The final presention of Austin Opera’s “Rigoletto” is playing Sunday, November 11th. For more information, and to purchase tickets, visit austinopera.org.

Photos courtesy of Austin opera.

Tears fall, voices soar, and hearts flutter in Austin Opera’s ‘La Traviata’

Guiseppe Verdi’s La Traviata is a near-perfect opera. It comes out of the gate with a bang, with one of the most famous songs in the opera canon, “Labiamo”, energizing the audience for the love story to come, slowly decrescendoing to more quiet love songs in the First Act’s back half. Just when it’s in danger of losing its audience, the piece brings the party, complete with matadors and fortune tellers, before descending into a heartbreaking finale. It moves naturally, and is all backed by Verdi’s gorgeous music, creating one of the most poignant and powerful pieces in the canon. Austin Opera’s production of the work, led by the skilled hands of stage director David Lefkowich and his crew, only helps cement this reputation, creating a production that allows the opera to speak for itself, with its own powerful voice, not resorting to tricks of radical staing, but still bringing all the lusciousness and luxury that makes the piece such a delight.

When played well, Verdi’s music feels like falling in love. Something about the grand, rich strings and softly flowing phrasing sets the heart aflutter, and when its coming out the mouths of singers like Marina Costa-Jackson and Michael Chioldi, it becomes something of a transcendent experience. There were many moments I found myself in awe, closed-eyed and mouth agape from the splendor of it all (surely missing important dialog or plot points in the process). The Austin Opera Orchestra, led skillfully by conductor Steve White, has never sounded better, carrying the Verdi’s moving passages with depth and grace.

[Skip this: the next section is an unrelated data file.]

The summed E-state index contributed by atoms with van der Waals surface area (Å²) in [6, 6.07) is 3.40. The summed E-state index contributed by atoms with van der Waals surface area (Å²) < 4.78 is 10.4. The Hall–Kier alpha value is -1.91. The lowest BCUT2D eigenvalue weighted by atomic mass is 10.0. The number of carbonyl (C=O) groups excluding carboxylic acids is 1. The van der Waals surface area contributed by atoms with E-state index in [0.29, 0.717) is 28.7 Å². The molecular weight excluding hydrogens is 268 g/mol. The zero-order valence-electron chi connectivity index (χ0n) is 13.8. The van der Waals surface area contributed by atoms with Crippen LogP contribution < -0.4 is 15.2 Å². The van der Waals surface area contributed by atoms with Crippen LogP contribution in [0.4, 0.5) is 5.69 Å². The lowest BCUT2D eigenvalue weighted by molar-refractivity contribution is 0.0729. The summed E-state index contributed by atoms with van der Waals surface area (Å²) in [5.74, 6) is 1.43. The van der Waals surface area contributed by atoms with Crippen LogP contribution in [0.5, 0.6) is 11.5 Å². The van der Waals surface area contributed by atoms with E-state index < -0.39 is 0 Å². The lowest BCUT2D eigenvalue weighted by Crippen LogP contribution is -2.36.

At its heart, this production is a showcase of immense talent of Marina Costa-Jackson, who plays the iconic role of courtesan Violetta Valery. Though the opera gives her plenty of opportunities for vocal pyrotechnics, La Traviata is at its best when its using Costa-Jackson’s astounding vocal skills for emotional effect. In the quieter, more romantic moments in the play’s first act, she sings as if she is casting a spell upon her audience, making it nigh impossible to look away. As the play enters its second act, her voice weaves  mesmerically into Verdi’s gorgeous music, giving the sensation of floating out of one’s chair. Though the piece is sung entirely in Italian, dialog becomes secondary, as as Costa-Jackson’s emotive face tells a story all its own. Her wily, seductive smile and bewitching eyes make us fall in love easily early on, but it’s when Violetta’s forced into her more sorrowful moments where the singer truly shines. Her performance here is a study in the downward spiral, as we watch this bright-eyed wonder become sullen and sickly by the production’s end, and that Costa-Jackson is able to sell every moment, from the vibrant opening stanzas to her final, heartbreaking moments, is a powerful testament to her abilities as an actress.

I’d also be remiss if I didn’t mention the amazing work being done by Michael Chioldi as Germont, whose all too brief moments on stage make up some of the most stunning passages of the work. The entire opera turns on his actions, so it’s essential that his performance is powerful, but it’s the tenderness he brings to the character that’s most refreshing. Even as he’s breaking Violetta’s heart, Chioldi’s shows a softness to Germont that belies just how much he cares for those affected. In addition, his full, powerful voice harmonizes surprisingly well with Costa-Jackson’s, adding another level to the cornucopia of mellifluousness on display, keeping the audience rapt.